• - Make text more readable - Create bespoke experiences for mobile Pictured: Campaign Monitor newsletter (with responsive techniques applied right)
  • - Challenge: With mobile networks is that you cannot rely on fast download speeds. - ‘Data-hogs’ like large images will result in a newsletter being trashed. http://www.webperformancetoday.com/2012/01/20/interesting-new-findings-about-page-views-time-on-site-and-bounce-rate-across-browsers-and-platforms/
  • 1. Viewport dimensions that are often on the small side (ie. phones)2. Buttons, links and content that are not as easy to use on touch screens as they are on other displays 3. Easy vs. hard link placement http://www.campaignmonitor.com/blog/post/3917/mobile-touch-ergonomics-links-in-email-newsletters
  • one handed—49%cradled—36%two handed—15% Green - easy zone Red - hard zone http://www.uxmatters.com/mt/archives/2013/02/how-do-users-really-hold-mobile-devices.php
  • Windows Phone UI Design and Interaction Guide - http://go.microsoft.com/?linkid=9713252 “ Touc h Target Sizes ” http://www.lukew.com/ff /entry.asp?1085
  • http://www.campaignmonitor.com/blog/post/3766/what-email-designers-can-learn-from-the-responsive-web
  • - Finally, we’re going to move on to media queries. “ The media query is the ringmaster of responsive design. It lets us establish the rules of the game and gives us what we need most: control. ” - http://24ways.org/2012/redesigning-the-media-query/
  • Provide control over positioning of content, like in earlier REI example.
  • http://mobile.smashingmagazine.com/2011/08/18/from-monitor-to-mobile-optimizing-email-newsletters-with-css/
  • http://mailtools.dispatchwire.com/t/r-35B56F744355BEC8
  • - However, media queries aren’t the be-all and end-all - They do rely on the designer having criteria in mind, ie. fixed viewport dimensions - Many designers prefer a hybrid approach, or no media queries at all
  • - Panic software use a hybrid approach, to create newsletters that stretch to the viewport width http://gallery.campaignmonitor.com/ViewEmail/y/96C5CD5C7CABE7BA/
  • - Use div as a container for all content - Div expands with the width of the viewport (show example)
  • Variable support amongst email clients http://www.campaignmonitor.com/guides/mobile/ http://stylecampaign.com/blog
  • Shifting landscape, with Windows picking up, then dropping support
  • You don't need to be a codernaut to optimize your campaigns for mobile. T here are off-the-shelf services to help you build mobile-ready campaigns.
  • Designers & agencies are accustomed to using templates
  • Campaign Monitor’s template builder and free templates (with responsive code built-in) were used to create the following newsletters....
  • Sass Design: http://www.campaignmonitor.com/gallery/entry/3793/sass-design
  • Eyetoons: http://www.campaignmonitor.com/gallery/entry/3889/eyetoons
  • Techsured: http://www.campaignmonitor.com/gallery/entry/3943/techsured
  • Campaign Monitor template builder: http://campaignmonitor.com/templates Mailchimp template builder: http://mailchimp.com/features/ Zurb's responsive templates: http://w ww.zurb.com/playground/responsive-email-templates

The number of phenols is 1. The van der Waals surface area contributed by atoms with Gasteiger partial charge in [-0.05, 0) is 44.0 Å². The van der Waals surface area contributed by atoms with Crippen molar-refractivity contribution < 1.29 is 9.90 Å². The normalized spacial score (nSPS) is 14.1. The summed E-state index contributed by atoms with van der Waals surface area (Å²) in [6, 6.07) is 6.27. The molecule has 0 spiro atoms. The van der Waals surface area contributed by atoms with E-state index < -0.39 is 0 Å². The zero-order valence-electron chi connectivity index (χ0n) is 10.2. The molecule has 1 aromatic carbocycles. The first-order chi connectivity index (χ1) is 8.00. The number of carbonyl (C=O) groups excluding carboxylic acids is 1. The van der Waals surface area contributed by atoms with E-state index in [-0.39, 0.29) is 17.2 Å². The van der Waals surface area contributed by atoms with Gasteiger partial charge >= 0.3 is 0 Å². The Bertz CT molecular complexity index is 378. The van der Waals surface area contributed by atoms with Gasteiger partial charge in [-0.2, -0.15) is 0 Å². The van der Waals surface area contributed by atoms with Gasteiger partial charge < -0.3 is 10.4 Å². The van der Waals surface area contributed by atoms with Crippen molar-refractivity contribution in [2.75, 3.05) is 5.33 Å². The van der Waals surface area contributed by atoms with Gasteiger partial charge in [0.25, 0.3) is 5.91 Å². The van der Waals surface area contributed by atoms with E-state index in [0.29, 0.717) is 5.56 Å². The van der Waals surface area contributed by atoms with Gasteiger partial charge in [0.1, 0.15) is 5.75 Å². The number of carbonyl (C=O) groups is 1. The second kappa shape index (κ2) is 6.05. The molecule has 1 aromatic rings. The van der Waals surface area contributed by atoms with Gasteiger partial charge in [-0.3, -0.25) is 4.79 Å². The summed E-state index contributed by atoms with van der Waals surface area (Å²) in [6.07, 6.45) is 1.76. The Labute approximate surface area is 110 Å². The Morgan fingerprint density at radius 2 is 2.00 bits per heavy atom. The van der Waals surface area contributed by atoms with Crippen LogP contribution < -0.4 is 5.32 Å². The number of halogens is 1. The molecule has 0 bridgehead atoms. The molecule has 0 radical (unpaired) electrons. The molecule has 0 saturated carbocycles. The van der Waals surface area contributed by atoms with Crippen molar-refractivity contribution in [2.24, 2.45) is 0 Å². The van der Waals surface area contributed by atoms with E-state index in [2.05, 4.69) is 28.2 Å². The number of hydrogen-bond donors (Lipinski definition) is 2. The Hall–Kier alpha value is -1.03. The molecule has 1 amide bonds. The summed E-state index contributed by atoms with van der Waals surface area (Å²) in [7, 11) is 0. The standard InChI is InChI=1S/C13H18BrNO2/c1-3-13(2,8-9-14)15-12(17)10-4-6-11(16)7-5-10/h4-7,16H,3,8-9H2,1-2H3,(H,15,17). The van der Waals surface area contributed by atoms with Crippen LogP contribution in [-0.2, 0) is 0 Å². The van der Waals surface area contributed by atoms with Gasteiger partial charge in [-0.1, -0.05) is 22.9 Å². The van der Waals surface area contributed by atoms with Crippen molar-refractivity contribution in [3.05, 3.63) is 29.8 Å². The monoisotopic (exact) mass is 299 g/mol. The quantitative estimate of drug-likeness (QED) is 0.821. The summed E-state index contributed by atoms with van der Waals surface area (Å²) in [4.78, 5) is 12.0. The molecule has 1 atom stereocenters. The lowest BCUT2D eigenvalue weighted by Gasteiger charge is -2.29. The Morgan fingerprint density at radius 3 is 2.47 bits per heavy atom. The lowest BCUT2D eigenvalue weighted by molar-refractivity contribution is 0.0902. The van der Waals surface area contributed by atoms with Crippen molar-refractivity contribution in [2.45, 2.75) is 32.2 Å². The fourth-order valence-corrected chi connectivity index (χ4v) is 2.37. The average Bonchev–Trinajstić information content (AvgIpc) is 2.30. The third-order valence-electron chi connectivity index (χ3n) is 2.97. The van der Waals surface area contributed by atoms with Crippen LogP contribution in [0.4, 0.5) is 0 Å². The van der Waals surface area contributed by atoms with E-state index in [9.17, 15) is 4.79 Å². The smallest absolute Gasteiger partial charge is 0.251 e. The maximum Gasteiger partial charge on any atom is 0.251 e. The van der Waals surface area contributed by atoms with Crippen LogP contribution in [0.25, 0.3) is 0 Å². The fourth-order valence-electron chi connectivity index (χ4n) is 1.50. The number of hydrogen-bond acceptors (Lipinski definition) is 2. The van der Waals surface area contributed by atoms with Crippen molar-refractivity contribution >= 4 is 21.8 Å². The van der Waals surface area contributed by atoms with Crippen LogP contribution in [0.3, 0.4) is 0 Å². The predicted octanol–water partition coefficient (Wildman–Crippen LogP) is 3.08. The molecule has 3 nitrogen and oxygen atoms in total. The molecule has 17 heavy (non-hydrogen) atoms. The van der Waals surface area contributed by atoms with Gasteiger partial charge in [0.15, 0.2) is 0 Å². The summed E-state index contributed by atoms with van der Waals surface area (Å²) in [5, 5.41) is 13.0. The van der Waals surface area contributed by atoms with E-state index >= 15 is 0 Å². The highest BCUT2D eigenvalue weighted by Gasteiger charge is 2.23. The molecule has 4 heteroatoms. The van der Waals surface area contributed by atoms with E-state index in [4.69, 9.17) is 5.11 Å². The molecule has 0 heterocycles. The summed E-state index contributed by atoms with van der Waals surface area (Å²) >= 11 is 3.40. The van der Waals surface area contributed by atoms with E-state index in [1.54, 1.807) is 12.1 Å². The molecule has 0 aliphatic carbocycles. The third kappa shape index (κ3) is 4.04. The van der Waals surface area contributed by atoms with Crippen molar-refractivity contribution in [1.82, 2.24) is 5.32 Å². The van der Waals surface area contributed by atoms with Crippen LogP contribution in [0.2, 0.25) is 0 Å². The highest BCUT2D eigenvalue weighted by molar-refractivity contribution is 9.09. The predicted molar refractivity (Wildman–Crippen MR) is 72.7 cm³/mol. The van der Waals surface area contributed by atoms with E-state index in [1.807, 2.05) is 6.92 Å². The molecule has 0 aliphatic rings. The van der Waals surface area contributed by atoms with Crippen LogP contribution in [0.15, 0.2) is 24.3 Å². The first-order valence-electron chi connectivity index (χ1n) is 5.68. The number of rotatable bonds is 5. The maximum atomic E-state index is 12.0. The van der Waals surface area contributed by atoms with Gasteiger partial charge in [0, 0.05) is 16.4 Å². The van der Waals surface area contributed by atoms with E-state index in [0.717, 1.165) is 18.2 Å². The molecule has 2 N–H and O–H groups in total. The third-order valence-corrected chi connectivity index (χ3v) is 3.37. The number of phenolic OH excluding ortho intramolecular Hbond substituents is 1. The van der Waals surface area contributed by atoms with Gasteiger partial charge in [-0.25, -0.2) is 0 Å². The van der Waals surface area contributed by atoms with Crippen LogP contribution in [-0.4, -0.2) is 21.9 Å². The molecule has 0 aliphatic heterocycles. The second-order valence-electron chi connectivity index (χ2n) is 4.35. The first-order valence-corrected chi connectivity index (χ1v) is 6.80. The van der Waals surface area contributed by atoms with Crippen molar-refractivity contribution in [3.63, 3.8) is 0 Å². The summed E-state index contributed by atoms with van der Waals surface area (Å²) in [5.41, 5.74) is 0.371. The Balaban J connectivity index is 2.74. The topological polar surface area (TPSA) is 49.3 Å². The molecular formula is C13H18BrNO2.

• - The responsive email movement is still in its early days- Hope to see more email clients supporting responsive techniques
  • Question time!

Designing for (almost) every device Designing for (almost) every device Presentation Transcript

  • Designing for (Almost) Every Device Rosanne Hodgekiss, Campaign Monitor
  • ERMEGHERD OUTLOOK!
  • Create experiences that are so consistent, they go unseen. NdV: Could drop “that”.NdV: Could drop “that”.
  • However, not so long ago...
  • NdV: Old-school idea of segregation, separating desktop and mobile. .mobi domains are a great example. NdV: Old-school idea of segregation, separating desktop and mobile. .mobi domains are a great example.
  • “Responsive web design is aimed to provide an optimal viewing experience across a wide range of devices (from desktop monitors to mobile phones)”
  • “Responsive email design is aimed to provide an optimal viewing experience across a wide range of devices (from desktop monitors to mobile phones)”
  • Why optimize your emails for mobile?
  • “Mobile browsing is expected to outpace desktop-based access within 3-5 years.” On the web: On the web:
  • On email:
  • On email:
  • So, there's been a push from...
  • “If you’re familiar with the use of (RWD)... you’ll be pleased to know that we’ll be using the same concepts and techniques here for email.” Designers... Designers...
  • “87% of C-level executives check the majority of their email via mobile.This means that both B2B and B2C marketers must make their emails mobile friendly if they want to succeed.” Marketers... Marketers...
  • Much easier to read and navigate mobile- optimized email. “Scrolling through a newsletter is less work than navigating a website to acquire the same information” “Scrolling through a newsletter is less work than navigating a website to acquire the same information” “Scrolling through a newsletter is less work than navigating a website to acquire the same information” Email recipients... Email recipients...
  • Results
  • • 40% of email opens from mobile devices • “Since updating for mobile... the email click-through rate is up 35%.” Case Study: Thrillist Case Study: Thrillist NdV: Swap out for better image?NdV: Swap out for better image?
  • So, you want to optimize your campaigns?
  • It’s not that hard!
  • ⅔ of these campaigns did not use responsive email techniques.
  • Planning a mobile- friendly campaign
  • 1.Know your audience & set benchmarks 2.Optimize your content 3.Take a mobile-first approach 4.Get wise to responsive techniques Planning... Planning...